Advisory Panel Recommends FDA Approve New “Morning After” PillThe New York Times: A Food and Drug Administration advisory panel Thursday recommended that the agency approve "a medicine that could help prevent pregnancy if taken as late as five days after unprotected sex. The pill, called ella, sprang from government labs and appears to be more effective than Plan B, a morning-after pill now available over the counter to women 18 and older that gradually loses efficacy after intercourse and can be taken at latest three days after sex. Ella, by contrast, works just as well on the fifth day as the first after sex. Ella blocks the effects of progesterone, a female hormone that spurs ovulation. It is a chemical relative to RU-486, the abortion pill, and some mystery remains over exactly how it works. That mystery spurred a fierce debate outside the committee over whether it should be considered an abortion drug, a debate that prompted the posting of several uniformed police officers around the meeting room." The FDA often, but not always, follows the advice of its advisory panels (Harris, 6/17).
Agence France-Presse: "A US health panel Thursday voted unanimously to allow the sale of a controversial French birth control pill. The move is likely to stir controversy from the anti-abortion movement, because of the way it works. The manufacturers, France's HRA Pharma laboratory, say it delays ovulation, while opponents maintain it works by stopping a fertilized egg from implanting in the walls of a woman's uterus. HRA said it hopes to market Ella in the United States by the end of the year through its US partner Watson Pharmaceuticals." It would be sold by prescription in the U.S., just as it is in Europe (6/17).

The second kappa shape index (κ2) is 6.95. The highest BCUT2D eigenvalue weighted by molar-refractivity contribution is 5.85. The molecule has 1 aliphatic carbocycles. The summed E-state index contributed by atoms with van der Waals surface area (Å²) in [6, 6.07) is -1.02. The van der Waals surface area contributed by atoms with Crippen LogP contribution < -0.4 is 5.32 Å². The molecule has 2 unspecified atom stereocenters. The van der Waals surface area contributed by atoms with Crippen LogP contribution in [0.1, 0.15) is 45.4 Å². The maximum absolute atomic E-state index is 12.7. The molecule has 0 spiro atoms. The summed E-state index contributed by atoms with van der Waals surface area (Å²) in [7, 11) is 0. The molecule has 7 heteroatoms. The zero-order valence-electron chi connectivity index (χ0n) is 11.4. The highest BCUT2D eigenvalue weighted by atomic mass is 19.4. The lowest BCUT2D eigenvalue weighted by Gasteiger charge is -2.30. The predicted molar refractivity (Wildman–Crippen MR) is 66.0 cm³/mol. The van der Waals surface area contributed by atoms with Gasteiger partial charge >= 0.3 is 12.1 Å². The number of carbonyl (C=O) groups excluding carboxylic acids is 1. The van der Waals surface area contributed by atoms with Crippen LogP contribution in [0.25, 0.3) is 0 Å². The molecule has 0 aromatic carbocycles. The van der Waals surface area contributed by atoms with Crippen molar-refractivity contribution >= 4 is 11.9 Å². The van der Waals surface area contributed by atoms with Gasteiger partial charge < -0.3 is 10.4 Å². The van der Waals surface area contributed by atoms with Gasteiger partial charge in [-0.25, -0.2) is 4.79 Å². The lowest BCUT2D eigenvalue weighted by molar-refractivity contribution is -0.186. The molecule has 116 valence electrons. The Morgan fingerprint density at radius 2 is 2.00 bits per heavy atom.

USA Today: "The panel called the effectiveness data, which were based on research involving more than 4,000 women in the USA and Europe, 'compelling.' Because ella hasn't yet been approved, Mayr said, he couldn't say how much it would cost. The European Commission approved ulipristal in May 2009. HRA Pharma, a French firm that has entered into an exclusive licensing agreement with Watson in the USA, launched the drug in October 2009. It is marketed under the brand name ellaOne in 22 European countries (Rubin, 6/18).
The Associated Press/CBS News: "In a head-to-head trial between the two drugs, women who took ellaOne had a 1.8 percent chance of becoming pregnant, while women who took Plan B had a 2.6 percent chance. Experts tracked nearly 1,700 women who received emergency contraception within three to five days of having unprotected sex. The FDA is scheduled to make a decision on ellaOne by late July" (6/17). This is part of the KHN Morning Briefing, a summary of health policy coverage from major news organizations. Sign up for an email subscription.